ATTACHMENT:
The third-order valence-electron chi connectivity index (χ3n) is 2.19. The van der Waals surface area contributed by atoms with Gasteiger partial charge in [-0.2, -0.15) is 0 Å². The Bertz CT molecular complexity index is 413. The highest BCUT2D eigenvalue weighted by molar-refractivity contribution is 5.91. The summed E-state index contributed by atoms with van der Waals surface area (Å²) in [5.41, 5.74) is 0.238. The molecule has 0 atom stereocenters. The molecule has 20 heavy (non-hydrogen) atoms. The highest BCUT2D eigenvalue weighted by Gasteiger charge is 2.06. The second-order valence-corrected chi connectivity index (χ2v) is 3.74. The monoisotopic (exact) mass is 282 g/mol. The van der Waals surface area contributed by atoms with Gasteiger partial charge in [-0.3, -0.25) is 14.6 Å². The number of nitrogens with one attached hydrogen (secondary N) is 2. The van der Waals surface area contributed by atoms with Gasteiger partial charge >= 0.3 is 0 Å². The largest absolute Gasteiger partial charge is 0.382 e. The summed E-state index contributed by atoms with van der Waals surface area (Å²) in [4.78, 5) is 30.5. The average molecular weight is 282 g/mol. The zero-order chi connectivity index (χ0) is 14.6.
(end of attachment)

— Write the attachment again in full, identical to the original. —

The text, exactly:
The third-order valence-electron chi connectivity index (χ3n) is 2.19. The van der Waals surface area contributed by atoms with Gasteiger partial charge in [-0.2, -0.15) is 0 Å². The Bertz CT molecular complexity index is 413. The highest BCUT2D eigenvalue weighted by molar-refractivity contribution is 5.91. The summed E-state index contributed by atoms with van der Waals surface area (Å²) in [5.41, 5.74) is 0.238. The molecule has 0 atom stereocenters. The molecule has 20 heavy (non-hydrogen) atoms. The highest BCUT2D eigenvalue weighted by Gasteiger charge is 2.06. The second-order valence-corrected chi connectivity index (χ2v) is 3.74. The monoisotopic (exact) mass is 282 g/mol. The van der Waals surface area contributed by atoms with Gasteiger partial charge in [-0.3, -0.25) is 14.6 Å². The number of nitrogens with one attached hydrogen (secondary N) is 2. The van der Waals surface area contributed by atoms with Gasteiger partial charge >= 0.3 is 0 Å². The largest absolute Gasteiger partial charge is 0.382 e. The summed E-state index contributed by atoms with van der Waals surface area (Å²) in [4.78, 5) is 30.5. The average molecular weight is 282 g/mol. The zero-order chi connectivity index (χ0) is 14.6.